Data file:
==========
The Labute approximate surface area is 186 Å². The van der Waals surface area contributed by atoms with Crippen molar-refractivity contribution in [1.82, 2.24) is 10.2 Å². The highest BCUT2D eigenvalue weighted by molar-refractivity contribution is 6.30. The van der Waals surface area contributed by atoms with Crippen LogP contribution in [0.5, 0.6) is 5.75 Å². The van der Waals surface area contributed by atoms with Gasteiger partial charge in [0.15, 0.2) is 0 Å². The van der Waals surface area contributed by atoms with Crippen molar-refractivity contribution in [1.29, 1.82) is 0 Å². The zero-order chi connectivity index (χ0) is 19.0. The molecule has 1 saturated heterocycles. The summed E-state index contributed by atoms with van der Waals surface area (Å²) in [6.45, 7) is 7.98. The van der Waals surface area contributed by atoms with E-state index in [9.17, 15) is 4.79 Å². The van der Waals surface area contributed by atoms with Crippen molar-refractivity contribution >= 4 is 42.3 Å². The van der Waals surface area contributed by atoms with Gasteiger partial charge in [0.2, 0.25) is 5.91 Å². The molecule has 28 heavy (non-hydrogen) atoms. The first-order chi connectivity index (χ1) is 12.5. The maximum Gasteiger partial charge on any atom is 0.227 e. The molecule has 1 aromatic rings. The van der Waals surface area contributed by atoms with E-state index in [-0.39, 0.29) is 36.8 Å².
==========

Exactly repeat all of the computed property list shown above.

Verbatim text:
The Labute approximate surface area is 186 Å². The van der Waals surface area contributed by atoms with Crippen molar-refractivity contribution in [1.82, 2.24) is 10.2 Å². The highest BCUT2D eigenvalue weighted by molar-refractivity contribution is 6.30. The van der Waals surface area contributed by atoms with Crippen LogP contribution in [0.5, 0.6) is 5.75 Å². The van der Waals surface area contributed by atoms with Gasteiger partial charge in [0.15, 0.2) is 0 Å². The van der Waals surface area contributed by atoms with Crippen molar-refractivity contribution in [1.29, 1.82) is 0 Å². The zero-order chi connectivity index (χ0) is 19.0. The molecule has 1 saturated heterocycles. The summed E-state index contributed by atoms with van der Waals surface area (Å²) in [6.45, 7) is 7.98. The van der Waals surface area contributed by atoms with E-state index in [9.17, 15) is 4.79 Å². The van der Waals surface area contributed by atoms with Crippen molar-refractivity contribution >= 4 is 42.3 Å². The van der Waals surface area contributed by atoms with Gasteiger partial charge in [0.2, 0.25) is 5.91 Å². The molecule has 28 heavy (non-hydrogen) atoms. The first-order chi connectivity index (χ1) is 12.5. The maximum Gasteiger partial charge on any atom is 0.227 e. The molecule has 1 aromatic rings. The van der Waals surface area contributed by atoms with E-state index in [-0.39, 0.29) is 36.8 Å².